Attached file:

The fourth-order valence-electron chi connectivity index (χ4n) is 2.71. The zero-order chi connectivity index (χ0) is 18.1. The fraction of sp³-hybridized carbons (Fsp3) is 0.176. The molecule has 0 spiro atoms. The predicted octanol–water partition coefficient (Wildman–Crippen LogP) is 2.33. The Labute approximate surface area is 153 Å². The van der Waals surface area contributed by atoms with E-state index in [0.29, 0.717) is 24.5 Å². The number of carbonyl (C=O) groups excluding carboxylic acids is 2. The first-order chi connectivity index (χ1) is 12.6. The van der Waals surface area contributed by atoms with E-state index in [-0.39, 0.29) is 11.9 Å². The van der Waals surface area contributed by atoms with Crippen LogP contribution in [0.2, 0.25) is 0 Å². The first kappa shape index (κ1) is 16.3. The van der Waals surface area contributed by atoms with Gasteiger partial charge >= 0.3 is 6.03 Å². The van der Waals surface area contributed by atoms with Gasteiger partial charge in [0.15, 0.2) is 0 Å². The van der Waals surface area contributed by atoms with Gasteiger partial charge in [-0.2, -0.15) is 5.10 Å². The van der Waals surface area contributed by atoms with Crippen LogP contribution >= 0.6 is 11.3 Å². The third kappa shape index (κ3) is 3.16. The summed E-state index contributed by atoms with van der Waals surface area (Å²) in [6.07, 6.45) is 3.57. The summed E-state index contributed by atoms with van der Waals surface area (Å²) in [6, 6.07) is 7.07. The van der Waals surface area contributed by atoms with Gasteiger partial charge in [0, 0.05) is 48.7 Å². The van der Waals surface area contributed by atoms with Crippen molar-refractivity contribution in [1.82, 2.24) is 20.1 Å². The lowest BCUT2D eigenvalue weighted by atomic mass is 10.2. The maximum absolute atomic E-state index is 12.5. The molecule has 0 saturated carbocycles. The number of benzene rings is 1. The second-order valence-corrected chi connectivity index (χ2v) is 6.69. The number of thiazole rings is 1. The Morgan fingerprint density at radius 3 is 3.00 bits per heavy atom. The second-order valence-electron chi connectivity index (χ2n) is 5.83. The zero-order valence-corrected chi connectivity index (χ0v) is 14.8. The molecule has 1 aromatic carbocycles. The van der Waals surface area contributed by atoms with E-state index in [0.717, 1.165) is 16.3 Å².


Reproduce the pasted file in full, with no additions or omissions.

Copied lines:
The fourth-order valence-electron chi connectivity index (χ4n) is 2.71. The zero-order chi connectivity index (χ0) is 18.1. The fraction of sp³-hybridized carbons (Fsp3) is 0.176. The molecule has 0 spiro atoms. The predicted octanol–water partition coefficient (Wildman–Crippen LogP) is 2.33. The Labute approximate surface area is 153 Å². The van der Waals surface area contributed by atoms with E-state index in [0.29, 0.717) is 24.5 Å². The number of carbonyl (C=O) groups excluding carboxylic acids is 2. The first-order chi connectivity index (χ1) is 12.6. The van der Waals surface area contributed by atoms with E-state index in [-0.39, 0.29) is 11.9 Å². The van der Waals surface area contributed by atoms with Crippen LogP contribution in [0.2, 0.25) is 0 Å². The first kappa shape index (κ1) is 16.3. The van der Waals surface area contributed by atoms with Gasteiger partial charge >= 0.3 is 6.03 Å². The van der Waals surface area contributed by atoms with Gasteiger partial charge in [0.15, 0.2) is 0 Å². The van der Waals surface area contributed by atoms with Gasteiger partial charge in [-0.2, -0.15) is 5.10 Å². The van der Waals surface area contributed by atoms with Crippen LogP contribution >= 0.6 is 11.3 Å². The third kappa shape index (κ3) is 3.16. The summed E-state index contributed by atoms with van der Waals surface area (Å²) in [6.07, 6.45) is 3.57. The summed E-state index contributed by atoms with van der Waals surface area (Å²) in [6, 6.07) is 7.07. The van der Waals surface area contributed by atoms with Gasteiger partial charge in [0, 0.05) is 48.7 Å². The van der Waals surface area contributed by atoms with Crippen molar-refractivity contribution in [1.82, 2.24) is 20.1 Å². The lowest BCUT2D eigenvalue weighted by atomic mass is 10.2. The maximum absolute atomic E-state index is 12.5. The molecule has 0 saturated carbocycles. The number of benzene rings is 1. The second-order valence-corrected chi connectivity index (χ2v) is 6.69. The number of thiazole rings is 1. The Morgan fingerprint density at radius 3 is 3.00 bits per heavy atom. The second-order valence-electron chi connectivity index (χ2n) is 5.83. The zero-order valence-corrected chi connectivity index (χ0v) is 14.8. The molecule has 1 aromatic carbocycles. The van der Waals surface area contributed by atoms with E-state index in [0.717, 1.165) is 16.3 Å².